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As Brexit Deadline Looms, EU Offers Plan to Reduce Border Disruption


BRUSSELS—The European Commission set out contingency plans Thursday to maintain basic rail, air and freight links between the U.K. and the bloc, as faltering negotiations over a new trade deal between the two sides raise the prospect of major disruptions at their borders from Jan. 1.

Trade worth close to $900 billion a year, along with personal and business travel, are likely to be disrupted as current commerce and security ties with the bloc fall away on Jan. 1.

These new obstacles would be lessened—though not disappear—if a deal can be agreed. But the contingency plans laid out Thursday reflect an assessment that an accord may not be reached in time.

Talks between U.K. Prime Minister

Boris Johnson

and European Commission President

Ursula von der Leyen

broke up on Wednesday night with both sides pointing to significant gaps remaining in the discussions.

The no-deal contingency plans suggested the European Union would keep transport links open with the U.K. for trucks, aircraft and buses for six months and seek to maintain mutual fishing rights in each other’s waters. It conditioned those arrangements on the U.K. maintaining regulatory standards in line with the EU.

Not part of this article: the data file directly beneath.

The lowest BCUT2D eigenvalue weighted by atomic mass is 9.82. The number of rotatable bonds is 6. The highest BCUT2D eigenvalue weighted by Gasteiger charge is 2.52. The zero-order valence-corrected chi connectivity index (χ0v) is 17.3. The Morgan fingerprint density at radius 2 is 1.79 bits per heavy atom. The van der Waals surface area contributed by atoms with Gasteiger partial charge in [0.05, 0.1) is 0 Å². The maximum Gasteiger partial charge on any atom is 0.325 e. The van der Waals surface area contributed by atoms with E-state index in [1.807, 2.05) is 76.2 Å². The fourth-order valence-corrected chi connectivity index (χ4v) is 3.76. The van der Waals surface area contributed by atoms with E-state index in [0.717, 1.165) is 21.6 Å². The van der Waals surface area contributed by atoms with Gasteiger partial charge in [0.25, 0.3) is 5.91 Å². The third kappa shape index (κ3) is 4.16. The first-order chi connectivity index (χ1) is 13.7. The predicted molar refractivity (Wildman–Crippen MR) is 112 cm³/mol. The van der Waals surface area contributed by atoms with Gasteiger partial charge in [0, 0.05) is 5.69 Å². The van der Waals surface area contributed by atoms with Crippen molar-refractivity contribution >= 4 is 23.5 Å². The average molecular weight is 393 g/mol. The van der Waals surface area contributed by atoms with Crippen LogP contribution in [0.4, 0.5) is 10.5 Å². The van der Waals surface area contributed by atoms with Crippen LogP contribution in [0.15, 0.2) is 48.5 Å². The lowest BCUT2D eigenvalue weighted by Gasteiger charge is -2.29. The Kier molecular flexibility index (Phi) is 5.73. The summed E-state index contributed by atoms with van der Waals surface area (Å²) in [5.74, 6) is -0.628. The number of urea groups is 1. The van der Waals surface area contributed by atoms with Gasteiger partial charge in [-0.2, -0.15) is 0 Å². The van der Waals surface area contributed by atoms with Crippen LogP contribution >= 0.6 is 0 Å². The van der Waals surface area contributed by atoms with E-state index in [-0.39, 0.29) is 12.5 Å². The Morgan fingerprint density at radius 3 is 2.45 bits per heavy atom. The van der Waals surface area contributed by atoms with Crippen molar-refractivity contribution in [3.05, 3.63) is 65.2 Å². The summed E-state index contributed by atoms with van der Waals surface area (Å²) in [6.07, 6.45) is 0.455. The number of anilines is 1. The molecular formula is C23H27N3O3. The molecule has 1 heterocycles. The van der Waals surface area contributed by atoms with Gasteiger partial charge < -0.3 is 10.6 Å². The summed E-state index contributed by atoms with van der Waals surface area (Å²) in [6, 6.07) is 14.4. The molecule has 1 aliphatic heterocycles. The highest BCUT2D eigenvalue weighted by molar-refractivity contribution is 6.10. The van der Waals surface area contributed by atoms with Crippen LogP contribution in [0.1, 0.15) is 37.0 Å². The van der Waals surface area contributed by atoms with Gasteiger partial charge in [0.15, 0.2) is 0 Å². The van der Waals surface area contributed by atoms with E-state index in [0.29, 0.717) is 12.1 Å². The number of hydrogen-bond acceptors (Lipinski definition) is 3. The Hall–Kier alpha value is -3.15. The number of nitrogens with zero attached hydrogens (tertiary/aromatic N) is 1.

The measures, which would need approval by European lawmakers and member states, come with negotiators warning that talks over a new agreement could be halted on Sunday. Negotiators continued working Thursday ahead of the Dec. 31 deadline.

If the U.K. exits the EU with no deal, its trade relations and police and judicial cooperation will default to terms set out by various international agreements and there will be significant new barriers to trade. Tariffs would be imposed on some imports from the U.K., and U.K. access to EU criminal and counterterror databases would be seriously limited.

However, to limit major disruptions in the new year, the EU said the two sides should temporarily agree mutual arrangements to allow airlines to fly to and from the U.K., keep freight deliveries flowing, keep the Channel Tunnel rail link operating and allow bus services to cross the English Channel.

“Our responsibility is to be prepared for all eventualities, including not having a deal in place with the U.K. on 1 January, 2021,” Mrs. von der Leyen said. “That is why we are coming forward with these measures today.” She also raised the prospect that even if a deal is struck this year, it couldn’t be ratified and implemented by Jan. 1, saying there is “no guarantee that if and when an agreement is found it can enter into force on time.”

European Commission President Ursula von der Leyen, center, with German Chancellor Angela Merkel, left, at an EU summit in Brussels, Dec. 10.



Photo:

Olivier Hoslet/Associated Press

On Thursday, as he arrived at a summit of EU leaders, Irish Prime Minister

Micheál Martin,

whose country stands to be badly hit if there is no U.K.-EU deal, urged both sides to resolve remaining differences.